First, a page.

Why Allergies Happen and How to Minimize Their Impact

June 20, 2020 4 min read

Why Allergies Happen and How to Minimize Their Impact

The warmer weather makes us all want to be outside more, but when allergies hit, it can be a major buzzkill.   

It’s strange though that while you’re sitting there sneezing every few minutes and feeling like you’re breathing through a straw, your friend Karen seems A-OK.  Why is that? 

Allergies do tend to run in families, so there may be a genetic component to which allergies affect you and where you grow up can also play a role.  Studies have also indicated that being exposed to allergens as a baby makes you less likely to develop an allergy later on - this is called thehygiene hypothesis.  It basically states that the lack of childhood exposure to microorganisms and parasites (dirt, dust, and pollen), and our insistence on cleanliness causes the immune system to over-eagerly attack harmless substances.

How does the body respond to allergens?  

An allergic reaction is our immune system confusing harmless pollen and mold spores with something potentially dangerous like bacteria.  The itching, swelling, runny nose, and tearing up of the eyes is our body’s defense mechanism.  

So when you come across your allergy ‘trigger’, your immune system identifies it and launches a chain reaction.  First it sends a signal to the mast cells in our skin, lungs, mouth, gut, and blood.  This signal says ‘release histamines’ from the mast cells where they are stored.  

Histamines kind of act like bouncers at a nightclub.  They work to get rid of the allergen that is bothering you.  They do this by allowing blood and proteins to pass through the blood capillaries to target the affected area from the allergy which, in turn, causes inflammation. (Source).

An example of this is if our nose was affected by pollen, then histamine will prompt the membranes of our nose to make more mucus, which results in a runny or stuffy nose and sneezing to help get ‘rid’ of the allergen.  

Histamines also play a role in food allergies.  When you eat something that your body is allergic to, different forms of histamine works in the gut to trigger the reaction.  

The Impact of Histamine and Antihistamines 

Our body remembers what it is allergic to, so each time we have an allergic reaction and histamine is released, it allows more proteins to enter the affected tissues.  The problem with this repeated process is that it can cause ‘hyper-permeability’ of proteins, and we can become allergic to more foods or allergens.  Therefore, the reaction can become even more severe if the body is not breaking down histamine as fast as it is producing it. (Source).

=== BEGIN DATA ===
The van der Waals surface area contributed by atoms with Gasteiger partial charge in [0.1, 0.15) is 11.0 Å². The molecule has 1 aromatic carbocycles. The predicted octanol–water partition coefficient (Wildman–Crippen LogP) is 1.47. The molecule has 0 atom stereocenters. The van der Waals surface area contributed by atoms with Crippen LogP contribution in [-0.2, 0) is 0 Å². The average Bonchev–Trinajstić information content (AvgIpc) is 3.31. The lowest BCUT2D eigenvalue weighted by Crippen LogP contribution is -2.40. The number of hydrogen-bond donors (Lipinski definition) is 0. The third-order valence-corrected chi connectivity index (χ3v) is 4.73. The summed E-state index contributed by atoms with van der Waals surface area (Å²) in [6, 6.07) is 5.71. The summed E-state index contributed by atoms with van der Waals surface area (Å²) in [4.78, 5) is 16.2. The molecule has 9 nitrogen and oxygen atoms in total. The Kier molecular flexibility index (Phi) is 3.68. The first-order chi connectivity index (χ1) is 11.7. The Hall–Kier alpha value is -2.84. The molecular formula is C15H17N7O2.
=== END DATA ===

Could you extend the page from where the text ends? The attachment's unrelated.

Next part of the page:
This is where antihistamines can become very helpful with managing allergies and preventing further allergies to develop or current allergies to worsen.  

If you are someone who struggles with a number of different allergies, you can start by simply reducing foods high in histamine to bring down your ‘histamine load’.  High histamine foods include red wine, tomatoes, eggplant, spinach, sauerkraut, yogurt, kefir, aged cheese or meats, and dried fish. (1).  

Unfortunately, over the counter antihistamine drugs often cause nasty side-effects like dry mouth, sleepiness, dizziness, nausea, vomiting, and moodiness.  This is why we were determined to come up with an all-natural allergy relief includingnaturally occurring antihistamines.  

Each of the ingredients in ourAllergy Relief are formulated to help reduce the allergic response you experience and process histamines so you don’t experience histamine build up.  The ingredients include: 

  • Moringa Leaf Tea Extract  

Moringa is loaded with antihistamine polyphenols, flavonoids, and antioxidants and it even contains Omega-3, which we all know to be a potent anti-inflammatory.

Aside from being a potent anti-inflammatory, Moringa seed kernels posses amazing anti-asthma properties.

  • Stinging Nettle Leaf 

This is a natural antihistamine and has shown to help reduce symptoms of allergies when taken prior to being exposed.  (Source)

  • Quercetin

This particular flavonoid has high antioxidant and anti-inflammatory properties and works by inhibiting our mast cell activation, which lowers the levels of histamine produced.  (Source).

  • Vitamin C 

Vitamin C protects your cells from damage, reduces the severity of allergic reactions and helps your body to fight infections. Vitamin C can slow down the overreaction of your body to environmental triggers by decreasing your body’s histamine production. (Source).

  • Bromelain 

Bromelain is mainly found in pineapples and it’s shown to be effective at treating respiratory distress and inflammation associated with allergies.

  • N-Acetyl-L-Cysteine USP

NAC is an antioxidant which helps to relieve symptoms of respiratory conditions and allergies by increasing production of glutathione, which decreases inflammation and assists in loosening mucus in your air passageways. (Source). 


We know when allergies strike, it can seem like finding relief is impossible, but by combining proper self-care with effective natural remedies, you can find a solution!  As always, proper diet and exercise assist in improving our immune system function and if you pair that with our all-natural Allergy relief, you can avoid the drowsiness and other negative side effects of over-the-counter allergy meds while still getting your relief. 



SOURCE LIST:

1 -Maintz L,Novak N. Histamine and histamine intolerance.Am J Clin Nutr. 2007 May;85(5):1185-96


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